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American Life in Poetry

Poor Richard’s Almanac said, “He that lieth down with dogs shall rise up with fleas,” but that hasn’t kept some of us from sleeping with our dogs. Here’s a poem about the pleasure of that, by Joyce Sidman, who lives and sleeps in Minnesota. Her book, “Dark Emperor and Other Poems of the Night,” won a 2011 Newbery Honor Award.

Dog in Bed

Nose tucked under tail,

you are a warm, furred planet

centered in my bed.

All night I orbit, tangle-limbed,

in the slim space

allotted to me.

If I accidentally

bump you from sleep,

you shift, groan,

drape your chin on my hip.

O, that languid, movie-star drape!

I can never resist it.

Digging my fingers into your fur,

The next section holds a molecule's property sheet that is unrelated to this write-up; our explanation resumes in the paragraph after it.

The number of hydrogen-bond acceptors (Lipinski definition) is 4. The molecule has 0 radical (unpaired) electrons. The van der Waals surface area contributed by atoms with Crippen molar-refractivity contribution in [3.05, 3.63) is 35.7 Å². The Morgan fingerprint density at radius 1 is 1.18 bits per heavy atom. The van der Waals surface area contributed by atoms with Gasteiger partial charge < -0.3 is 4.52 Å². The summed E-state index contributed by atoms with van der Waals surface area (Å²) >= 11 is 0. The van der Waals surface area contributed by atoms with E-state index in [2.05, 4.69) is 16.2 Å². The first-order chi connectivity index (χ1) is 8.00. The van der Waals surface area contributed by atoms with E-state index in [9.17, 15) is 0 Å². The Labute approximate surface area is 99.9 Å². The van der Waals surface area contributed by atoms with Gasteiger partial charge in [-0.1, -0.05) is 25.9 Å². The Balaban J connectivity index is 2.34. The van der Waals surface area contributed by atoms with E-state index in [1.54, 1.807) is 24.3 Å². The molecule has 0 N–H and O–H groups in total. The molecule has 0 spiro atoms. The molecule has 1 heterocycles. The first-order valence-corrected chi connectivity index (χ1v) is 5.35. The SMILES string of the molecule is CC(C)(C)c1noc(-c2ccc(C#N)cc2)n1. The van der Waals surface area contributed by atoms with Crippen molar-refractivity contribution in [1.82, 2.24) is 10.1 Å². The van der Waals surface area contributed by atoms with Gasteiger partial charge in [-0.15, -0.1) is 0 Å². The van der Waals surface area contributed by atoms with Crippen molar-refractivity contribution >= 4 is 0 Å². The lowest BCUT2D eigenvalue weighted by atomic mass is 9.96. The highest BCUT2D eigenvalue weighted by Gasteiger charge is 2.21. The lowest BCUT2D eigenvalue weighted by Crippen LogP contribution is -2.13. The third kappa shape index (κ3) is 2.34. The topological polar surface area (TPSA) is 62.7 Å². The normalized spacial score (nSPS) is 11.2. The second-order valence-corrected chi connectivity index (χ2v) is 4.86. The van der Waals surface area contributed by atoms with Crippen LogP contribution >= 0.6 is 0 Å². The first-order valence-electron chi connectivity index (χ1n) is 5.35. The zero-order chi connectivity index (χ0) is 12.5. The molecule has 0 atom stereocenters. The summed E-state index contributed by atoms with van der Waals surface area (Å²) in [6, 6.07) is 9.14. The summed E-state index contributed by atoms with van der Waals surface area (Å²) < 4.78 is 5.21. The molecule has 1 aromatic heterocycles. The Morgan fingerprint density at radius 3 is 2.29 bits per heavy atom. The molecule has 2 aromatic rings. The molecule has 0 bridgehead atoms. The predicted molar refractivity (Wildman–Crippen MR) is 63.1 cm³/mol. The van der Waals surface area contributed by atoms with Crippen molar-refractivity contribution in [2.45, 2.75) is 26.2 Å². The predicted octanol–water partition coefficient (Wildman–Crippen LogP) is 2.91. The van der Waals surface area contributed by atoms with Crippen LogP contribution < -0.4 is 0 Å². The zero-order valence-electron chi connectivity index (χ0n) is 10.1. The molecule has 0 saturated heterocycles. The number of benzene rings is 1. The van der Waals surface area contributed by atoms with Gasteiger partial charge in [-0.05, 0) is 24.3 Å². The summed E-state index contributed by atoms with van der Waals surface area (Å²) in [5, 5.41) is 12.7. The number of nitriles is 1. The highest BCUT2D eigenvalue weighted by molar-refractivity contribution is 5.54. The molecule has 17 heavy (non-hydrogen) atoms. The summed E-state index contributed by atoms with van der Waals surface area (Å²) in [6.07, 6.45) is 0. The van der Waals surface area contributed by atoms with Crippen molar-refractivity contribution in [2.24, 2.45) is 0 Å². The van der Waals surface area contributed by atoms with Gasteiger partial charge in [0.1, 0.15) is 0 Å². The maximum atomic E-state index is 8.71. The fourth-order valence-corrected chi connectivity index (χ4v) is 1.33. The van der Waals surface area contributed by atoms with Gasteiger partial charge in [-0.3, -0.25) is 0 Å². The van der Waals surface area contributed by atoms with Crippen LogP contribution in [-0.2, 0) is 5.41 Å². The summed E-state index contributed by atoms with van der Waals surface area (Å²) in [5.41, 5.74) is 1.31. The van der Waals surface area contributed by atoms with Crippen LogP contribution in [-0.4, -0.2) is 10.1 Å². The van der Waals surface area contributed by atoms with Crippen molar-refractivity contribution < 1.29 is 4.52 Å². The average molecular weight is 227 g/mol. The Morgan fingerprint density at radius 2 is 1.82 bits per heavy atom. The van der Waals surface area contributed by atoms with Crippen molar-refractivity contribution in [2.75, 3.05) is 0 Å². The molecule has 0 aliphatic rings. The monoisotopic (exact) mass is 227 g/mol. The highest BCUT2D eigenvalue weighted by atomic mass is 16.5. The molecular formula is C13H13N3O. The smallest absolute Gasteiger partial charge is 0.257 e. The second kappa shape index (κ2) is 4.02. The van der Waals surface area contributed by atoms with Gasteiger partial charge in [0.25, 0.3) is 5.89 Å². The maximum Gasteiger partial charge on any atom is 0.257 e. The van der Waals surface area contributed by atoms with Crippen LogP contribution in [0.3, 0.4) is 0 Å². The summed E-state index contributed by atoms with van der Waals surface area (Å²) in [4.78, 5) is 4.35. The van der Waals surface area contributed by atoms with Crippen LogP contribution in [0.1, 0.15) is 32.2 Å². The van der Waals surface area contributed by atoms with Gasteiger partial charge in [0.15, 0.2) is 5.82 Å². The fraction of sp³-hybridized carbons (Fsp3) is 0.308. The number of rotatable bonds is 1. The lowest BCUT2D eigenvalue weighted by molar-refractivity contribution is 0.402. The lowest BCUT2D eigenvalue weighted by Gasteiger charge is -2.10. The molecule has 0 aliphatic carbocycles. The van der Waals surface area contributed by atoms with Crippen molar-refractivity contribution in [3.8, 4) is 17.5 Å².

I wonder:

How do you dream?

What do you adore?

Why should your black silk ears

feel like happiness?

This is how it is with love.

Once invited,

it steps in gently,

circles twice,

and takes up as much space

as you will give it.

Poem copyright 2003 by Joyce Sidman from “World According to Dog” (Houghton Mifflin, 2003), and reprinted by permission of the author and publisher. American Life in Poetry is supported by The Poetry Foundation and the English department at the University of Nebraska-Lincoln. We do not accept unsolicited manuscripts.